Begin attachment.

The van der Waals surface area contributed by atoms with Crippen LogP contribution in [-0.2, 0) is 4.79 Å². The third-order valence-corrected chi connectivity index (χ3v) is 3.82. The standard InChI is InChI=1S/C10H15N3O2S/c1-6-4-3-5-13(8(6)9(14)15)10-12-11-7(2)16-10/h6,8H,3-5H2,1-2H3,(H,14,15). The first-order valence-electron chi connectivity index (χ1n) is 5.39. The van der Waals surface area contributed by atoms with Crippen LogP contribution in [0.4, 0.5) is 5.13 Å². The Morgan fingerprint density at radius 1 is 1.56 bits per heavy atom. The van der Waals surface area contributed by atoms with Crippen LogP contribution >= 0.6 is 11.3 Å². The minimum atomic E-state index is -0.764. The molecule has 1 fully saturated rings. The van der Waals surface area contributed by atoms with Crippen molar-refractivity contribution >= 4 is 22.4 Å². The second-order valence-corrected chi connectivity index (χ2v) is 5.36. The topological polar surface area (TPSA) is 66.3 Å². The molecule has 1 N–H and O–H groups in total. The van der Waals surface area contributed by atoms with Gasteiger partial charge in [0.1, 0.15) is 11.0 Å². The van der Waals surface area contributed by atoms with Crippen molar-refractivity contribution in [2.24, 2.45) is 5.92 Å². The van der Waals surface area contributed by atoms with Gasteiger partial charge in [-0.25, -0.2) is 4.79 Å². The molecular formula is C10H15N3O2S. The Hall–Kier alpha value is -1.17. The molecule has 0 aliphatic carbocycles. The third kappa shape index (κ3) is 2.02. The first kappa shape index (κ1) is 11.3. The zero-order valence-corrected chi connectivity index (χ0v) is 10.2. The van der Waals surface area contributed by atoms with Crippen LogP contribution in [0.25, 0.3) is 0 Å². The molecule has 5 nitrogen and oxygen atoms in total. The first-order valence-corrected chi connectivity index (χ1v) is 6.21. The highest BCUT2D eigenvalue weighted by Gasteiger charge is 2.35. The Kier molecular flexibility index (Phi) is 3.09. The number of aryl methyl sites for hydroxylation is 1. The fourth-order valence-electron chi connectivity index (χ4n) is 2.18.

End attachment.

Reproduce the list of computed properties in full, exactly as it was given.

The van der Waals surface area contributed by atoms with Crippen LogP contribution in [-0.2, 0) is 4.79 Å². The third-order valence-corrected chi connectivity index (χ3v) is 3.82. The standard InChI is InChI=1S/C10H15N3O2S/c1-6-4-3-5-13(8(6)9(14)15)10-12-11-7(2)16-10/h6,8H,3-5H2,1-2H3,(H,14,15). The first-order valence-electron chi connectivity index (χ1n) is 5.39. The van der Waals surface area contributed by atoms with Crippen LogP contribution in [0.4, 0.5) is 5.13 Å². The Morgan fingerprint density at radius 1 is 1.56 bits per heavy atom. The van der Waals surface area contributed by atoms with Crippen LogP contribution >= 0.6 is 11.3 Å². The minimum atomic E-state index is -0.764. The molecule has 1 fully saturated rings. The van der Waals surface area contributed by atoms with Crippen molar-refractivity contribution >= 4 is 22.4 Å². The second-order valence-corrected chi connectivity index (χ2v) is 5.36. The topological polar surface area (TPSA) is 66.3 Å². The molecule has 1 N–H and O–H groups in total. The van der Waals surface area contributed by atoms with Gasteiger partial charge in [0.1, 0.15) is 11.0 Å². The van der Waals surface area contributed by atoms with Crippen molar-refractivity contribution in [2.24, 2.45) is 5.92 Å². The van der Waals surface area contributed by atoms with Gasteiger partial charge in [-0.25, -0.2) is 4.79 Å². The molecular formula is C10H15N3O2S. The Hall–Kier alpha value is -1.17. The molecule has 0 aliphatic carbocycles. The third kappa shape index (κ3) is 2.02. The first kappa shape index (κ1) is 11.3. The zero-order valence-corrected chi connectivity index (χ0v) is 10.2. The van der Waals surface area contributed by atoms with Crippen LogP contribution in [0.25, 0.3) is 0 Å². The molecule has 5 nitrogen and oxygen atoms in total. The first-order valence-corrected chi connectivity index (χ1v) is 6.21. The highest BCUT2D eigenvalue weighted by Gasteiger charge is 2.35. The Kier molecular flexibility index (Phi) is 3.09. The number of aryl methyl sites for hydroxylation is 1. The fourth-order valence-electron chi connectivity index (χ4n) is 2.18.